Another highly relevant design was that of Andrew Mayfield Carshore, a former British soldier and teacher. Like Thornton, Carshore did not have any qualifications or experience to prove his architectural training.

When presenting his design, he even dared to draw the Capitol in perspective, something very unusual in the time in which he lived. However, his sketches were inspired by colonial New England houses, with very simple windows, a pavilion, and a central gabled portico. Nothing that caught the attention of Washington, or the jury.

In the case of James Diamond, he opted for the design of the stately homes of Dublin

4. A menor house

The fourth design that was chosen for the infographic series was created by James Diamond, an Irishman who practiced his architecture degree on American soil. Diamond brought the design of Dublin’s stately homes to his version of the Capitol.

Above the arched door of the entrance, an exquisite Palladian window can be distinguished (a window with a semicircular opening flanked by two other smaller rectangular ones), with two symmetrical wings with windows on the ground floor culminating in arches. Good old James tried to get the design applied to the White House, but it failed either of his two goals.

Phillip Hart was inspired by the twelve labors of Hercules in Greek mythology. The result is a Renaissance building with a multitude of small plants

5. A Capitol inspired by Hercules

Finally, Phillip Hart’s design, about which little is known, has been brought up to date. Hart’s design tries to identify itself with Renaissance architecture, but it is clear that with little success… For example, the heights between floors are decreasing, so that the last one seems made for infants.

In the form of twelve figures of children in strange positions, he placed the architect? on the deck parapet. It is assumed that with this design, the author wanted to refer to the twelve labors of Hercules.

To the original design of William Thornton it underwent modifications, at the wish of the North American Parliament, until it became the building we know today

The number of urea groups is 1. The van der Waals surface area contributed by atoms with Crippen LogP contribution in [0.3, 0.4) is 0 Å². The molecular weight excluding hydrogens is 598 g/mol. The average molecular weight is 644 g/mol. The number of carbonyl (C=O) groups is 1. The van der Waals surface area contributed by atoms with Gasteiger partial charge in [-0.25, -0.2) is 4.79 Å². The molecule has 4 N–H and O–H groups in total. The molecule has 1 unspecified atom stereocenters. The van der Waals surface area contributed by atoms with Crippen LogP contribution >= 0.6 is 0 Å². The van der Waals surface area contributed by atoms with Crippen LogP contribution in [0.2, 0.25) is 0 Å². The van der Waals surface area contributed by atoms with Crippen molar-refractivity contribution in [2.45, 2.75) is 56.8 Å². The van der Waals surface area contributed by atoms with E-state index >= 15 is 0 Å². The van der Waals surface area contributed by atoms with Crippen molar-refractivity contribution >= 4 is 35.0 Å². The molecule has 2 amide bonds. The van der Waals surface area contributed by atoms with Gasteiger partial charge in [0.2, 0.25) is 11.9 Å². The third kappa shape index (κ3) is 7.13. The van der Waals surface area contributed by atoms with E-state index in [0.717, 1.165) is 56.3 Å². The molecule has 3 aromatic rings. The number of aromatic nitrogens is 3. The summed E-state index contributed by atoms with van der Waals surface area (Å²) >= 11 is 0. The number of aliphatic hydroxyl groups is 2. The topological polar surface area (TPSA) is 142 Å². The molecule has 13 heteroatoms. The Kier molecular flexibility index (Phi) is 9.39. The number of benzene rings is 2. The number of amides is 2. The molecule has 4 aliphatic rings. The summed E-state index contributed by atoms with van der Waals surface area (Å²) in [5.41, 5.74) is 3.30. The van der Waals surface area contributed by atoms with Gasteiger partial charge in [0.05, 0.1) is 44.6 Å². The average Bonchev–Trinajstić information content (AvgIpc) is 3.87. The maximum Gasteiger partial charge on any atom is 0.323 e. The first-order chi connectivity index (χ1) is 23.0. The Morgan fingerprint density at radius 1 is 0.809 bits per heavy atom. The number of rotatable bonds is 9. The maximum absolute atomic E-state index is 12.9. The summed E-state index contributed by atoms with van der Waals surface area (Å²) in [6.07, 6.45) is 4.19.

The winner

Any of the exposed designs could have been a good choice, in fact, if we see the original design of the winner and what was built… They have little in common. However, this would also have happened if any other had been chosen, since it is quite clear that the directives of the North American Parliament of the time were emphatically imposed.

Nowadays, the great architectural competitions are usually more respectful, especially if they come from administrations of great importance. Although it is true that it would be unthinkable for people without qualifications or experience to appear in current competitions.

These sketches of the capitol are now out of date, as new architectural techniques allow us to see the final result of a building without having started to build it.

Advances in building design

The current computing means help us to visualize how our buildings can be before, even, to build them, discovering if we like how they will be or if we must change something. In addition, thanks to the BIM system, we can execute the constructions with a degree of greater efficiency, breaking down the construction items into almost exact measurements, visualizing the facilities and possible interferences with other elements of the property.

However, this way of using infographics to remember the past can lead us to better understand the social desires of the time, as well as their tastes.

Source: SavingSpot of CashNetUSA